– Overtime need not be paid on up to eight hours' sleeping time of employees who are on duty for 24 hours or more if there is an agreement to this effect, if the employee is furnished adequate sleeping facilities, and if the employee gets at least five hours' sleep.

• Training Programs – Overtime need not be paid to an employee who voluntarily attends a lecture, meeting or training program outside his regular working hours if the lecture, meeting or program is not related to his job and if he does no productive work.

Overtime must be paid to an employee for time spent outside his regular hours on a course sponsored by his employer if the course is intended to make him more efficient in his present job.

• Travel Time – Overtime need not be paid on travel between an employee's residence and his work place, in the usual case.

Overtime must be paid on travel from a meeting place at the beginning of the day to the work site.

Overtime must be paid on travel between job sites during the work day.

• Truck Drivers
– Overtime must be paid to truck drivers for time spent in sleeping berths while relief drivers operate the truck if the tour of duty is less than 24 hours.

Overtime must be paid to truck drivers for time spent in waiting between specific tasks, unless they are relieved of all duties for a definite period which is long enough to be used by them for personal reasons.

• Two Rates of Pay for One Employee
– Overtime of an employee who works for two or more different straight-time rates of pay during the same workweek may be computed on the basis of his average hourly rate for the week or on the basis of the straight-time rate applicable during the overtime hours if agreed to prior to performance of the overtime work.

• Unauthorized Overtime Work
– Overtime must be paid for unauthorized overtime work which the employee is suffered or permitted to perform, even though the employer has announced that no overtime work will be permitted unless authorized in advance.

• Wages – Overtime must be paid on the basis of all things of value forming part of an employee's normal weekly income, such as salary, wages, piece work earnings, bonuses, commissions, and board or lodging not excluded from wages.

• Waiver of Overtime Payments – Overtime payments required under the FLSA may not be waived by employees.

SESCO's retainer services include:

• Hotline for HR and employment law questions

• Annually-required training and HR updates

• Annual compliance audits

• Annual handbook review

• Required federal and state posters

Note: Month fee covers all services as noted above — no additional fees apply. Contact SESCO at 423-764-4127 to request a follow-up contact.

Special Pricing on SESCO's Human Resource DVD

One (1) hour DVD containing four (4) separate topics:

• Screening and Hiring — Provides EEOC basic do's and don'ts as well as suggestions for an employer to screen an applicant thoroughly to make the right decision the first time.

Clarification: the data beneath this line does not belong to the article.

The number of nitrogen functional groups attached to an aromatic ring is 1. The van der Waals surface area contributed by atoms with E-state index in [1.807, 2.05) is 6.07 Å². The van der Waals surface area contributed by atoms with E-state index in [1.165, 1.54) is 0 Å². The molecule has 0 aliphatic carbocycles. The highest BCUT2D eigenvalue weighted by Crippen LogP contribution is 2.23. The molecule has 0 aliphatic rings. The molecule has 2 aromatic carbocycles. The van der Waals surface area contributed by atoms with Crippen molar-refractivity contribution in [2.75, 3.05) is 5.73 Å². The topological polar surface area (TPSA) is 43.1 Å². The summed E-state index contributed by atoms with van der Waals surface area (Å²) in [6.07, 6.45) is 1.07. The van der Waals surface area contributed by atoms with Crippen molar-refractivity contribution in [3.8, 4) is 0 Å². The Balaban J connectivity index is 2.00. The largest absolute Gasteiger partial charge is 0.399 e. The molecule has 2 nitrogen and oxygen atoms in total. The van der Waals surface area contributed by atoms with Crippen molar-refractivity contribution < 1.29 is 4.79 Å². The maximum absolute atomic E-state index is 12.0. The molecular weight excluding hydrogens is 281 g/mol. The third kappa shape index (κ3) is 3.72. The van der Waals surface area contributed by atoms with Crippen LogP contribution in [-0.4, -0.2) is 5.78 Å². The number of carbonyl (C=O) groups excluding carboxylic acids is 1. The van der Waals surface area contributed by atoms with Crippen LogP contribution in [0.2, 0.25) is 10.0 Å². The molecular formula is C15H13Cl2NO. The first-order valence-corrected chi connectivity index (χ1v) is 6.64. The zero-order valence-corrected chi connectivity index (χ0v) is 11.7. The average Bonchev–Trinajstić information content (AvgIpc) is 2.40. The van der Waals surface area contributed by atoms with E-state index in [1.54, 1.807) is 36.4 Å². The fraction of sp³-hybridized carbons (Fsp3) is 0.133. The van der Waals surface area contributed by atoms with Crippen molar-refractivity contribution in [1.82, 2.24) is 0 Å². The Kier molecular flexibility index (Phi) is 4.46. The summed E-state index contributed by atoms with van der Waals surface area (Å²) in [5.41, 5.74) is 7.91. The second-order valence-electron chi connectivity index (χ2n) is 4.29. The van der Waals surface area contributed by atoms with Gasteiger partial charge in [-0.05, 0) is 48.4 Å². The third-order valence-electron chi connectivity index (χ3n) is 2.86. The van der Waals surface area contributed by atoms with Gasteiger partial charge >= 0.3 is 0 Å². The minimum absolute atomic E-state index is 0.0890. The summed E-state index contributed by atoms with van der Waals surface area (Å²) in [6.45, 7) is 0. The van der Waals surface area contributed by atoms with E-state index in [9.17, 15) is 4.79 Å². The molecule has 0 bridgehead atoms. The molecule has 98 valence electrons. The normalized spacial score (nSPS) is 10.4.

• Workplace Harassment — Meets required training for managers and supervisors as well as what is and isn't legal harassment and how to address complaints.

•Wage and Hour
— Provides an overview of exemptions, what is working time, what is required to be computed in overtime pay and the most common violations and how to avoid those violations.

• Employee Discipline and Terminatio
n — Provides for recommendations to improve behavior and then subsequently address poor behavior and SESCO staff recommendations on how to conduct discipline and termination interviews as well as proper documentation.

Retainer Clients: $49.99
Non-retainer Clients: $79.99

SESCO Client Feedback

"I am retiring this week but wish to continue to receive your newsletter and other information. I have found the material to be of great benefit for several years." ~ Joe Burt, Former Director of Human Resources — Holy Cross Village at Notre Dame

"Bill, once again thank you for your assistance. You are a wise man." ~ Charlotte Parsons, Director — Washington County Public Library

Special Thanks to New SESCO Clients!

Paul Henney Memorial Chapel, Inc.
Bethel Park, PA

Forestry Equipment of Virginia

Forest, VA

Quaker Steak and Lube
(Bristol Lube, LLC)
Bristol, VA

Basic Coordinated Health
Farmington, NM

SESCO Client Inquiry — Staff Response

Question: What is a part-time employee?

There is no set number of hours an employee must work to be considered part-time. Part-time employees work fewer hours than a full-time employee on a continuing basis. It is the employer that sets the threshold for the number of hours an employee has to work to be considered full-time, and any schedule that falls below that schedule in number of hours would be considered part-time. Some common definitions of a full-time schedule include 40 hours per week or 37.5 hours per week; other employers have defined a full-time schedule with even fewer hours. Part-time employees may or may not be eligible for any benefits – that is a decision for each employer to make. However, it should be noted that the Affordable Care Act defines a full-time employee as an individual who on average works 30 or more hours per week.

SESCO's Spring Seminar Series 2014

Richmond, VA

March 19-20, 2014
Effective Leader/Manager

Virginia Community Healthcare Association

April 16-17, 2014
Human Resources — The Basic Course

Virginia Community Healthcare Association

May 14, 2014
Human Resources — The Advanced Course

Virginia Community Healthcare Association

Bristol, VA

March 25-26, 2014
Effective Leader/Manager

Courtyard by Marriott

April 9-10, 2014
Human Resources — The Basic Course

Courtyard by Marriott

May 7, 2014
Human Resources — The Advanced Course

Courtyard by Marriott

(SESCO has partnered with one of our valued clients, Virginia Community Healthcare Association, to host our Richmond Seminar Series.)

For more information click HERE